Intersectional feminism: what it means and why it matters right now

Valdecir Nascimento. Photo: UN Women/Ryan Brown
Sonia Maribel Sontay Herrera. Photo: UN Women/Ryan Brown
Majandra Rodriguez Acha. Photo: UN Women/Amanda Voisard

The impacts of crises are not uniform.

Countries and communities around the world are facing multiple, compounding threats. While the sets of issues vary from place to place, they share the effect of magnifying pre-existing needs such as housing, food, education, care, employment, and protection.

Matcha Phorn-in. Photo: UN Women/Pathumporn Thongking.

Injustices must not go unnamed or unchallenged.

Looking through an intersectional feminist lens, we see how different communities are battling various, interconnected issues, all at once. Standing in solidarity with one another, questioning power structures, and speaking out against the root causes of inequalities are critical actions for building a future that leaves no one behind.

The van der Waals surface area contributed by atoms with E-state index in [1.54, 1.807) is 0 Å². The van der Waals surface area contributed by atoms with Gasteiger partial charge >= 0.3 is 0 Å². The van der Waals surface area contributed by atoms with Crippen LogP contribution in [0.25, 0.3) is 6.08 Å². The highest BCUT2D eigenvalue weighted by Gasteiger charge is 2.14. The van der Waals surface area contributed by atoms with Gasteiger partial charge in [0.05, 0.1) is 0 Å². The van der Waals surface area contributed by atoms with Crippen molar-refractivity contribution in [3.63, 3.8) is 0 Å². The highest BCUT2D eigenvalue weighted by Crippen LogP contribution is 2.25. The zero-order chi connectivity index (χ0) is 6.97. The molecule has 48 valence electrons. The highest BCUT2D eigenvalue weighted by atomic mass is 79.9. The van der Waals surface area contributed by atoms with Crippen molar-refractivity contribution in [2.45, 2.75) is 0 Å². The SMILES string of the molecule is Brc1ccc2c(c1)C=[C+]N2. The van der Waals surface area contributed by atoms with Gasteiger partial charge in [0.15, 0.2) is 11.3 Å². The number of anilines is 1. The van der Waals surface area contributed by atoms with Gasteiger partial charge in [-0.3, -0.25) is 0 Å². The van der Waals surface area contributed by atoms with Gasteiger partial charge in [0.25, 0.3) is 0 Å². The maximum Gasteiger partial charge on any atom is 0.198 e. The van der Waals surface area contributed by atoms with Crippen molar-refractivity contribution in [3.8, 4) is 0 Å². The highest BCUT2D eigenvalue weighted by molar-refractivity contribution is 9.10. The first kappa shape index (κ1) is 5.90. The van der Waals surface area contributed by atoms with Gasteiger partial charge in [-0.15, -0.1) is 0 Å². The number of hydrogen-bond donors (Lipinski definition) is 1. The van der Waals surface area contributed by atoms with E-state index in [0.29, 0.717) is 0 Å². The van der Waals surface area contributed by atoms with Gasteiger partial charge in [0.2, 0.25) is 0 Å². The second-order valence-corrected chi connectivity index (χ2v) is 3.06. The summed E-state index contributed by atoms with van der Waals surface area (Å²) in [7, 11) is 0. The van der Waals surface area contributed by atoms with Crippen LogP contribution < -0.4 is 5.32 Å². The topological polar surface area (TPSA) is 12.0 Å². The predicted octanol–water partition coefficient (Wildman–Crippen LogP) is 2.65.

A new ‘normal’ must be fair for all.

Because crises lay bare the structural inequalities that shape our lives, they are also moments of big resets — catalysts for rebuilding societies that offer justice and safety to everyone. They provide a chance to redefine ‘normal’ rather than return to business as usual.

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UN Women

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